All About the Benjamin: Kelvin Benjamin traded to Buffalo

Bobby Koch

Just when we all thought it was safe to go back to writing our articles without worrying if another player had been traded, we find out Kelvin Benjamin has been traded to the Buffalo Bills for a third and seventh round pick in next year’s NFL Draft. This trade is not only one of the biggest for what had already been an active trade deadline, but also has major ramifications in dynasty leagues. Let’s look at what this means for everyone involved.

Kelvin Benjamin, WR BUF

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This trade obviously came as a surprise to many. Sure, Kelvin Benjamin has been his usual inconsistent self, putting up good games surrounded by games where he can’t seem to do anything with his volume, but I don’t think anyone thought the Panthers were growing as frustrated with him as some of his fantasy owners. It feels as if the Panthers are attempting to place the blame for Cam Newton’s inconsistency squarely at the feet of Benjamin.

In Buffalo, Benjamin will instantly become the top option on a Bills team that is doing everything it can to seize the opportunity to steal the AFC East Crown from the Patriots. Benjamin gives Buffalo the outside receiver they desperately needed and allows them to give up on the failed experiment of making Zay Jones an outside threat. It also gives Tyrod Taylor a legitimate option to throw to as he continues his audition for a starting gig next year.

In regards to fantasy value, you’d think it’d hurt Benjamin’s value to go from receiving passes from Cam Newton to Taylor. However, over the last three weeks, Newton has only posted 5.12 yards per attempt and has more interceptions than touchdowns. Meanwhile, Taylor’s deep ball should have owners salivating at what the combo can do.

Benjamin has been valued as the WR31 according to DLF’s latest October ADP, and that should remain fairly stable. One major question that needs to be answered for dynasty purposes is who will be throwing the ball to Benjamin next season? It’s possible that his value takes a slight hit because of the uncertainty, but hopefully, Tyrod continues to make it a difficult decision for the Bills – that uncertainty should provide a good buy opportunity for those who believe his value has gone up.


Tyrod Taylor, QB BUF

You must wonder if the Bills are changing their tune on Tyrod. They seemed determined to let him fail with the likes of Deonte Thompson and Andre Holmes but then swung a trade for a star receiver despite shipping one out earlier this season. As I already mentioned, adding Benjamin certainly increases Taylor’s value this season and increases his chances of starting, whether for the Bills or elsewhere next season as well.




Jordan Matthews, WR BUF

If anything, the move should help Matthews. He hasn’t performed to expectations to date with only two games where he’s managed 50 or more yards on the season and one touchdown to date. He has been dealing with a chest injury, but the move takes the attention of the defense’s top guy off him. You may be thinking it hurts him because he’s no longer the top dog in Buffalo, but don’t forget if the arrangement doesn’t work out for him, he’s a free agent next season.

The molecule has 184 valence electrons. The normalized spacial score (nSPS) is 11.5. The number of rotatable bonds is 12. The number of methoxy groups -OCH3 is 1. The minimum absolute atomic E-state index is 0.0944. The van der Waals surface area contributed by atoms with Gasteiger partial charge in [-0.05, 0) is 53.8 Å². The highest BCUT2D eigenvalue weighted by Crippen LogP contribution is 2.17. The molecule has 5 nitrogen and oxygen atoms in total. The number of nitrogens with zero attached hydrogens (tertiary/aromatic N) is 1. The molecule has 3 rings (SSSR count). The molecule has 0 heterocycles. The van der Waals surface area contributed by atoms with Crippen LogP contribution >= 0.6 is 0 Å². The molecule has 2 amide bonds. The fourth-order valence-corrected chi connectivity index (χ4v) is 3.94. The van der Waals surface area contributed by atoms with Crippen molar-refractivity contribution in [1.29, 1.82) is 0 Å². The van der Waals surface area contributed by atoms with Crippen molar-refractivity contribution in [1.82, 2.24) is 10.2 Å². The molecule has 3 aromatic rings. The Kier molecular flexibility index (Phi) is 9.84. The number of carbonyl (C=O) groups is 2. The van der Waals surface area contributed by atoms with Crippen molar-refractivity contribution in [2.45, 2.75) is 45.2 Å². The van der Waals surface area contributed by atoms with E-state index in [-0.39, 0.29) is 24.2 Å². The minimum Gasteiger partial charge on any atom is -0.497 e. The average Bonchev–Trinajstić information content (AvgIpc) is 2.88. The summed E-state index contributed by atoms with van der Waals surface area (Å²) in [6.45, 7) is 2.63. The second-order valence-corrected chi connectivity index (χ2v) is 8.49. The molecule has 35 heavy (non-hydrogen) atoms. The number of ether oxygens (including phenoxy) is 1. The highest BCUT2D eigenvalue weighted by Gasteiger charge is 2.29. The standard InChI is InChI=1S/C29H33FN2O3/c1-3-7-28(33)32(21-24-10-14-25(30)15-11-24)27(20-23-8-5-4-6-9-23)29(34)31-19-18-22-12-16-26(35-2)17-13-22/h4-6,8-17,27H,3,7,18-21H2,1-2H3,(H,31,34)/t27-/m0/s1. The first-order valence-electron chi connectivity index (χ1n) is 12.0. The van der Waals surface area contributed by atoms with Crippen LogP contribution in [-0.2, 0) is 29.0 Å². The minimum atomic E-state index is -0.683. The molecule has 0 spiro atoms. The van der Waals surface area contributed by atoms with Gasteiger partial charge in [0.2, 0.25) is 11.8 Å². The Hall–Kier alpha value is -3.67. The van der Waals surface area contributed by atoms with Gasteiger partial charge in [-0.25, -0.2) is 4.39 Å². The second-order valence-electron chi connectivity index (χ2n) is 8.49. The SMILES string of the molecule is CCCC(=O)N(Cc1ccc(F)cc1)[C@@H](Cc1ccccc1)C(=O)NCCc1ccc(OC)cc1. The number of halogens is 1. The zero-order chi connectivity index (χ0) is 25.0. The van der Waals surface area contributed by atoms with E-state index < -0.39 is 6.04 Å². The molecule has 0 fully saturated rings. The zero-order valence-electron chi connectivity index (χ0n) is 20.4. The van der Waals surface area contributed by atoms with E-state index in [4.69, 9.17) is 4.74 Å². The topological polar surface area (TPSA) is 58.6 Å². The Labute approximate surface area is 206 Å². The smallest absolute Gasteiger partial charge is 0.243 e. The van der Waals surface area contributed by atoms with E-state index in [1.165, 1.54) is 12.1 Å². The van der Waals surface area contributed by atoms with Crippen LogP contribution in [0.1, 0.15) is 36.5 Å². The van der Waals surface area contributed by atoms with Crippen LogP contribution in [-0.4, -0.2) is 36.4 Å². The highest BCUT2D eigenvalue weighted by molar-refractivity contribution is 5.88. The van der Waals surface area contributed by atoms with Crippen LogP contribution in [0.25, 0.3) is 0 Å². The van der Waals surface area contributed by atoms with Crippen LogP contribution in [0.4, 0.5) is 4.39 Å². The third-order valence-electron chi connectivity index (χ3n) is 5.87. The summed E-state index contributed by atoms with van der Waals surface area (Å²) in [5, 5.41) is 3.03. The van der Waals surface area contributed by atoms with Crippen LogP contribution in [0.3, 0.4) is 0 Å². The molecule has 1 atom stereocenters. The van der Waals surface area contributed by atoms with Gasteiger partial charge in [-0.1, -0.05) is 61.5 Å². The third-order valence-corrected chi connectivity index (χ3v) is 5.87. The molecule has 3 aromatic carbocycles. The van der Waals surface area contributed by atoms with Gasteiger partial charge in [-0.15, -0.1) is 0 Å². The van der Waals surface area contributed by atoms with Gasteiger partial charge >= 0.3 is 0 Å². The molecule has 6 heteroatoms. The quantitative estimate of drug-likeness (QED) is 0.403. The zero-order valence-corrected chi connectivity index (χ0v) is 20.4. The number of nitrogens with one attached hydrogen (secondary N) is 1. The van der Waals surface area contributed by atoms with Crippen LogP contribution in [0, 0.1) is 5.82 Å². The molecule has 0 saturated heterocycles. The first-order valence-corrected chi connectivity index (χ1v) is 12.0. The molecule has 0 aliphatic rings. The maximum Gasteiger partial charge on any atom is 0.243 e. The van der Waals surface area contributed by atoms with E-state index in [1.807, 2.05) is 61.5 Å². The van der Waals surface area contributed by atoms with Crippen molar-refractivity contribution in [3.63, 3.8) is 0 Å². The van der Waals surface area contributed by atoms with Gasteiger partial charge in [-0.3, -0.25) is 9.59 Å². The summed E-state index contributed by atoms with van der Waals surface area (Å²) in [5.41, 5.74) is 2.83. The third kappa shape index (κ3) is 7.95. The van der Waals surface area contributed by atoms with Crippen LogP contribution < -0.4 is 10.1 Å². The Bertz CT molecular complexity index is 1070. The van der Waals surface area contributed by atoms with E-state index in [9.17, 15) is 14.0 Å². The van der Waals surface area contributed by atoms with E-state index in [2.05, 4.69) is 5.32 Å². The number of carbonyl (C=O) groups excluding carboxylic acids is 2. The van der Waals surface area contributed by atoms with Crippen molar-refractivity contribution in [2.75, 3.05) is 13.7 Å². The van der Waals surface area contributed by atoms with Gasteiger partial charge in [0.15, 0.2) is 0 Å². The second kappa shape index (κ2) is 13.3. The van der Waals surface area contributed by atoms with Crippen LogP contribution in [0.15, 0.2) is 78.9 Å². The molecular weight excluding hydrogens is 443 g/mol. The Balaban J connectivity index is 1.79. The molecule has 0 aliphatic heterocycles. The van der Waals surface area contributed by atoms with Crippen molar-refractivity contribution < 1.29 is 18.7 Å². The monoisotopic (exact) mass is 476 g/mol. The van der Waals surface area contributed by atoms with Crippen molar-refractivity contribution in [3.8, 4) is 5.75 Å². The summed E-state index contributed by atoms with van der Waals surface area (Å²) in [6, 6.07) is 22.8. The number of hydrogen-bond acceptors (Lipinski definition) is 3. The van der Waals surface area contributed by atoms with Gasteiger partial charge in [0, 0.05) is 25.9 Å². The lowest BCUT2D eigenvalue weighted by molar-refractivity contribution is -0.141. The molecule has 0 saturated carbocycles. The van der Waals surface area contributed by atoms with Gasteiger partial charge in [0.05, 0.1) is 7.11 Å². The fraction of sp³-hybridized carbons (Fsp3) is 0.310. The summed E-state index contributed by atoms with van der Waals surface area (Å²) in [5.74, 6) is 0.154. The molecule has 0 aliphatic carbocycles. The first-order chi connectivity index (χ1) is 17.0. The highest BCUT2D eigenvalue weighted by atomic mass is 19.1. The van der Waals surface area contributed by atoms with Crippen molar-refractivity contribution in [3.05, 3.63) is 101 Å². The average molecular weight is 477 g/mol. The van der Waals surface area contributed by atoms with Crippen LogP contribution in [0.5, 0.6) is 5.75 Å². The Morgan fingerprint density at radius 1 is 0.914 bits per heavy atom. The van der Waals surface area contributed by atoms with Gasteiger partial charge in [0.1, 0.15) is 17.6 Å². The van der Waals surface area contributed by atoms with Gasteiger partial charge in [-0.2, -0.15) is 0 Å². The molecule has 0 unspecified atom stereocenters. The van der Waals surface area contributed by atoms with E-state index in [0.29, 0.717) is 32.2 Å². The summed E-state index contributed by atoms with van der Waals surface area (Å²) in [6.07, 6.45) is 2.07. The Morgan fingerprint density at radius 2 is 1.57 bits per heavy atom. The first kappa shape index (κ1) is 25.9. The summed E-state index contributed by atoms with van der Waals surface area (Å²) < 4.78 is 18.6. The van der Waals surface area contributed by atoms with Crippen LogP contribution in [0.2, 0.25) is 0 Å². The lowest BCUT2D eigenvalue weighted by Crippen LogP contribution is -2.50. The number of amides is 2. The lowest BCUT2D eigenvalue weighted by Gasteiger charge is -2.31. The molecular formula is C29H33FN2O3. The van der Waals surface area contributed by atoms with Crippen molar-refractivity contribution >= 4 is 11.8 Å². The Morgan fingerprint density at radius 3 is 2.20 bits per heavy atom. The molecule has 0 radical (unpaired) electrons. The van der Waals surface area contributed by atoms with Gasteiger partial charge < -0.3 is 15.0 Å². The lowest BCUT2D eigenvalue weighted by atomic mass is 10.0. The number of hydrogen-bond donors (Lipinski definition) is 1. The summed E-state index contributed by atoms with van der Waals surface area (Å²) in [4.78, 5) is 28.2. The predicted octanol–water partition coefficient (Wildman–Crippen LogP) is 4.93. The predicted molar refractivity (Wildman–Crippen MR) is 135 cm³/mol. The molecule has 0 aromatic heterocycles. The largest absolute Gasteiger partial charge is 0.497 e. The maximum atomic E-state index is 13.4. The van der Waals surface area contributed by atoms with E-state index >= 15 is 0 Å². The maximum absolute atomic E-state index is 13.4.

Zay Jones, WR BUF

If this trade hurts anyone, it’s the second round pick out of East Carolina. In case you hadn’t heard by now, Jones has 37 targets on the season, which he has managed to turn into ten receptions, 115 yards, and no touchdowns. Ouch. He did just have his best game of the season when he caught three-of-five targets for 32 yards, but this has to be discouraging to his owners.  The majority of hope for his value was based on the fact he could possibly end up the primary target for the Bills next season. Not so anymore, but that may be best for him. I may be a Jones apologist, but I believe, as I mentioned earlier, that moving him back to the slot once Matthews leaves is the best course of action.


Cam Newton, QB CAR

I’m not sure I understand the logic from the Panthers here at all. Your quarterback is struggling to return to form from his shoulder surgery, and you go and trade his top option. I have to believe it’s because they know they have Greg Olsen back soon, but I was already starting to lose a little faith in Cam. Trading away the player who accounted for 50% of Newton’s passing touchdowns in ’14 and 36% in 2016 certainly doesn’t help.


Devin Funchess, WR CAR

Until Olsen comes back, you’re looking at Cam’s top target. In fact, since Olsen went down, Funchess has seen 50 targets over six games which he has turned into 27 receptions for 269 yards and three touchdowns. He had back-to-back great performances in week four and week five, but has tapered off since.

How much of that is on him versus how much is on Cam being inaccurate with his passes lately is hard to decipher. The Panthers brass clearly trusts him enough to make him at a minimum the second best option in the passing game when Olsen comes back. You have to imagine his ADP will go up as a result.


Curtis Samuel, WR CAR

The trade also has to be seen as a positive for the second round pick out of Ohio State. On the season, Samuel has only seen 14 targets and has continually seen under 30% of the offensive snap share except for week three. Samuel should see his value go up as a result of the trade and a savvy owner might look to acquire him on the cheap instead of focusing on Funchess.


This trade ended what turned out to be a Madden-like deadline day. We saw the likes of Jay Ajayi, Jimmy Garoppolo, and of course, Kelvin Benjamin change teams. It will certainly be exciting to see how each adapts to their new team.